‘Weather bomb’ storm brings disruption to northern UK

‘Weather bomb’ storm brings disruption to northern UK

‘Weather bomb’ storm brings disruption to northern UK

Written by Ranee Mohamed

10 Dec, 2014 | 1:59 pm

High winds and large waves are hitting coastal areas in the north-west of the UK, with conditions expected to worsen.

The (UK) Met Office says parts of Northern Ireland and Scotland should “be prepared” as a rapidly developing storm – a so-called weather bomb – threatens gusts of up to 80mph (130 km/h).

Some trains and ferries have been cancelled and the Western Isles are without power, affecting 17,000 homes.Conditions off Scotland were “pretty bad” by 06:30 GMT, a lifeboatman said.

Speaking from Barra in the Outer Hebrides, Donald MacLeod, coxswain of the island’s lifeboat, said there was rain, hail and “plenty of wind”.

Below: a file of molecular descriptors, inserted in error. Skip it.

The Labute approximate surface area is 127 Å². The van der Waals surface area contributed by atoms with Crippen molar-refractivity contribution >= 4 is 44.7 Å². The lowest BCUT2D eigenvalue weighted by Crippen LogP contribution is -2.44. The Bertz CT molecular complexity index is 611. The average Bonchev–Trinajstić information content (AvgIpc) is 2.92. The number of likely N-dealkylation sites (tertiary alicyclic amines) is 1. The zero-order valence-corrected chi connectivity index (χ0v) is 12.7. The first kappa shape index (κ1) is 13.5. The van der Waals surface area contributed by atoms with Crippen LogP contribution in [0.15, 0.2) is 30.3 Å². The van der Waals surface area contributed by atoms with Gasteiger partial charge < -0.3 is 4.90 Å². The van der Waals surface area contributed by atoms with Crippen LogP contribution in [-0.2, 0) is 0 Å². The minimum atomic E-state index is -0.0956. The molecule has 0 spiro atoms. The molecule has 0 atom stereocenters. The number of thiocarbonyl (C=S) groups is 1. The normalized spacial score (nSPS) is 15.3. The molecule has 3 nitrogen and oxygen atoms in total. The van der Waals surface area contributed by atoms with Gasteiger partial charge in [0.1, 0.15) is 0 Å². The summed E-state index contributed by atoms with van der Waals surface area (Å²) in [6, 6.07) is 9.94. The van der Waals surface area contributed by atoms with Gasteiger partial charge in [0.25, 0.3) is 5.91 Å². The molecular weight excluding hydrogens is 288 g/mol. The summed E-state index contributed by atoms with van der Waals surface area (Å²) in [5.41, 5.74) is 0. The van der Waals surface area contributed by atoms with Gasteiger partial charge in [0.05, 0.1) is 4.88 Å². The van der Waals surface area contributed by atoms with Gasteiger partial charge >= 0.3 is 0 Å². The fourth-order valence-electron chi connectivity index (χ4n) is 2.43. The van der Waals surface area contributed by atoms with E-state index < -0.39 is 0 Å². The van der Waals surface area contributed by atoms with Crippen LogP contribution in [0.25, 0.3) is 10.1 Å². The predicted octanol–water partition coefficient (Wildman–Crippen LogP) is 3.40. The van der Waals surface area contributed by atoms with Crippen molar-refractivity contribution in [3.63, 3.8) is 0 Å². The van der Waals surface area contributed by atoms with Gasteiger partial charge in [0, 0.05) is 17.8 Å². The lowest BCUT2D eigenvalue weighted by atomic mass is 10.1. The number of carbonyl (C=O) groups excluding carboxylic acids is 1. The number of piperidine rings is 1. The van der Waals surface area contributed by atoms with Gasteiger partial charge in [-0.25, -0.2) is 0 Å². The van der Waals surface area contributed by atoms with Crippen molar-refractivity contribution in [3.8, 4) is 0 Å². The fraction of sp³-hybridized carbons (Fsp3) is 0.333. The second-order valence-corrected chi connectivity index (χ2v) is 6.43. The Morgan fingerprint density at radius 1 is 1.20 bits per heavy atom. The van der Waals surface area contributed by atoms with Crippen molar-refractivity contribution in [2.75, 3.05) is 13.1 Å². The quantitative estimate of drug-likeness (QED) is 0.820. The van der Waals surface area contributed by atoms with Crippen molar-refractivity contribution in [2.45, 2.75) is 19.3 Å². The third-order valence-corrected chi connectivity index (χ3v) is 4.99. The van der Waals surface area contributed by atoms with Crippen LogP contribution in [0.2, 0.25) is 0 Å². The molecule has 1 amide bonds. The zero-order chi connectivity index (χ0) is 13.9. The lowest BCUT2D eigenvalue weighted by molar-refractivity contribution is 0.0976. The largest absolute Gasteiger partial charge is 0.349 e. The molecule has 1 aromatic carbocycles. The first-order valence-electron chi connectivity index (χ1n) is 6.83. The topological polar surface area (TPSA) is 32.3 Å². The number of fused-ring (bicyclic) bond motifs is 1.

He said the storm had “grown through the night”, adding: “The swell conditions are pretty bad to the west – it’s showing about 14 metres (46ft).”

Mr Macleod said this was “a lot deeper than we normally see” and was “definitely something to be wary of”.

BBC weather presenter Carol Kirkwood said it would be a “wild” day from north Wales northwards, while it would be “blustery” further south.

She said the winds would peak in the afternoon and early evening.

Ahead of the forecast storms, ferry operator Caledonian MacBrayne warned of severe disruption to its services.


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